Buntings are colorful, cheerful songbirds that brighten up every yard they visit. If these occasionally elusive birds aren’t yet visiting your yard, don’t despair. There are ways to successfully attract buntings so you can enjoy their company.
Different Buntings in Different Yards
There are a wide range of bunting species in the world. Some are more closely related to sparrows, some are close relatives of finches, and some most resemble grosbeaks. The most common North American buntings that can arrive in bunting-friendly yards include:
Indigo Bunting (Passerina cyanea): Allover rich blue plumage in males, and dull tan in females. Males also show a slight darkness on the lores that can look like a mask. These birds are found in the eastern United States during the summer breeding season.
Lazuli Bunting (Passerina amoena): Males have a blue hood and upperparts, two white wing bars, a rusty chest, and a white abdomen. Females have much plainer, warm brownish plumage. These birds are found in the western U.S. throughout summer.
Painted Bunting (Passerina ciris): Males have a bright blue head, red throat and underparts, and a bright green back. Females are an allover lemon-lime shade. You can find these buntings in the southeastern and Gulf coast areas of the U.S. in summer. They can be found as far west as Texas, Oklahoma, and Arkansas.
Varied Bunting (Passerina versicolor): These blue buntings have a reddish or rusty tone to their plumage that may show much stronger in bright sunlight. Females are dull yellow-green. You can find varied buntings in southern Texas and southeastern Arizona in summer.
Snow Bunting (Plectrophenax nivalis): The only winter bunting in North America, the snow bunting has white non-breeding plumage with a mottled back and an incomplete, light chestnut collar. You can find snow buntings in the northern United States and southern Canada during the winter.
Despite the differences in bunting ranges, these birds all have similar needs. The same steps can be effective to attract each species in its appropriate range.
Buntings are largely granivorous and feed on different seeds. They will visit bird feeders for smaller seeds, especially white proso millet, Nyjer, and sunflower hearts or chips. Planting seed-bearing flowers can also provide natural seeds for buntings to enjoy. Be sure to select native flower varieties they will more easily recognize. Birdseed should be offered in hopper or tube feeders with comfortable perches for buntings of different sizes. Seed can also be scattered on the ground, especially near thickets where these birds will feel more secure.
See also: How to Plant the Perfect Birdseed Garden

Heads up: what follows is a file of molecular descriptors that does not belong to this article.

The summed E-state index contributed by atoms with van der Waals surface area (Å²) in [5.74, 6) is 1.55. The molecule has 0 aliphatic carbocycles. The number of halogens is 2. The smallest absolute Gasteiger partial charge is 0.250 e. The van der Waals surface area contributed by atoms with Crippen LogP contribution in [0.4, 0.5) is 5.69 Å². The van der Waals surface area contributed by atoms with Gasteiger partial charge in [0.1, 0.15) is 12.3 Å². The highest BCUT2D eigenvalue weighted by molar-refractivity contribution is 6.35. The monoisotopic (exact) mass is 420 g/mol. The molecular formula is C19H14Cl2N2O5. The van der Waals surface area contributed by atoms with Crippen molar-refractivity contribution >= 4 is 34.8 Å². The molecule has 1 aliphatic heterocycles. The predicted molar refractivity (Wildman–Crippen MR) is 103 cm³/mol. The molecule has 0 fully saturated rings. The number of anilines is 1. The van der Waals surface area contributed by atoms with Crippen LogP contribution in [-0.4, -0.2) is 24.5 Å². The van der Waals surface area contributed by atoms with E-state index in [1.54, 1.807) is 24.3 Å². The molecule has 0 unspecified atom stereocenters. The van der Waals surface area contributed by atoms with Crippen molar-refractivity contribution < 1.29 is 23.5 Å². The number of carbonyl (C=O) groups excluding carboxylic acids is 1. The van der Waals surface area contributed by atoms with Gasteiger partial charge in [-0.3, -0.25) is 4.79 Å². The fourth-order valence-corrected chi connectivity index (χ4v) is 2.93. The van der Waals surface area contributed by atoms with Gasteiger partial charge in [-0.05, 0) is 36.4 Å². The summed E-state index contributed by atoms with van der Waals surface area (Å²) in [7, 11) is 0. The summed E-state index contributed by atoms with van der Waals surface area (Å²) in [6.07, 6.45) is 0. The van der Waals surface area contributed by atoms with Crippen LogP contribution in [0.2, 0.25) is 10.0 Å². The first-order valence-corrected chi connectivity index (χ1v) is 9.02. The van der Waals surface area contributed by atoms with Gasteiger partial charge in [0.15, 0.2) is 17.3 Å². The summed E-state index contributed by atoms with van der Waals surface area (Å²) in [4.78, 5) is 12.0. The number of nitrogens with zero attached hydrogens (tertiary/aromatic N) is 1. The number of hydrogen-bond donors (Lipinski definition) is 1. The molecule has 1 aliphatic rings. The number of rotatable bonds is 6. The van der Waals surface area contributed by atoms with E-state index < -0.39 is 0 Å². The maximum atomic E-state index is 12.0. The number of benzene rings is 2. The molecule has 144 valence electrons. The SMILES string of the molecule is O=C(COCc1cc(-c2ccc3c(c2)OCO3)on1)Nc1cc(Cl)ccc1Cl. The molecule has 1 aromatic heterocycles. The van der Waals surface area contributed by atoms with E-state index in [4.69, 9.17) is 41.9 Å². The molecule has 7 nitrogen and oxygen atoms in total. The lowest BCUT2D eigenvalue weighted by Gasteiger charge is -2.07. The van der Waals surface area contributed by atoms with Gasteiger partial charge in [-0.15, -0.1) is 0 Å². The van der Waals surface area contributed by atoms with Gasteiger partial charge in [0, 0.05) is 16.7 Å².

Spring and Summer
Hungry hatchlings need abundant protein for growth and development, and they will eat a wide range of insects. Adding mealworms to the feeding station can provide them a reliable and welcome food source. In spring, when insects may not yet be as abundant as needed, buntings may also eat berries—especially strawberries and blueberries.
Late Summer and Fall
These birds are preparing for migration, and they may be tempted by shredded or crumbled suet at feeders. This can provide them a quick energy source and extra fat to fuel their southward journeys.
Snow buntings happily feed on the ground, scratching to uncover hidden seeds. Providing a ground feeding area with sprinkled seed will help attract these lovely winter birds.
See also: How to Feed Birds During Winter
Water for Buntings
In all seasons, buntings need water for drinking and bathing. A shallow basin is best. Position the bath in shade to minimize algae and bacterial growth. Placing the bath near scrubby shelter will also help buntings feel safer to visit, and a small dripper or bubbler can attract their attention with sparkles and splashes.
To keep birds safe from diseases, you should thoroughly clean and sterilize your birdbath. Use a mild dish soap or a weak bleach solution every few days, especially during the hottest part of summer. In winter, try offering a heated birdbath for snow buntings and other winter guests.
Buntings can be shy. Dense, thicket-like shelter will help them feel more secure. Leave a quiet corner of the yard naturalized with leafy shrubs, and minimize pruning that would open the patch up and make it more visible. Native plants are best because the birds will recognize them more easily and the plants can thrive with minimal care or disturbance.
Not only will buntings use shelter at night or during poor weather, but these same thicket-like areas can be prime nesting habitat for bunting families. Provide nesting material such as grass clippings, pine needles, and chemical-free pet or animal hair to encourage buntings to nest nearby. Leave spiderwebs intact throughout the yard. Buntings will use the sticky webs to bind their nests together.
More Tips to Attract Buntings
Buntings are shy birds that prefer quieter, less disturbed habitats. Positioning feeders and baths closer to shelter can help these birds feel more secure. Minimizing disturbances from pets, young children, and family gatherings near bunting thickets can help the birds feel more comfortable. Remove eye-catching objects from the yard, such as spinners or windsocks, that could inadvertently scare away a nervous bunting.
You’ll need patience to attract buntings. In time, your patience will be rewarded with a flock that will add color and song to your yard throughout the year.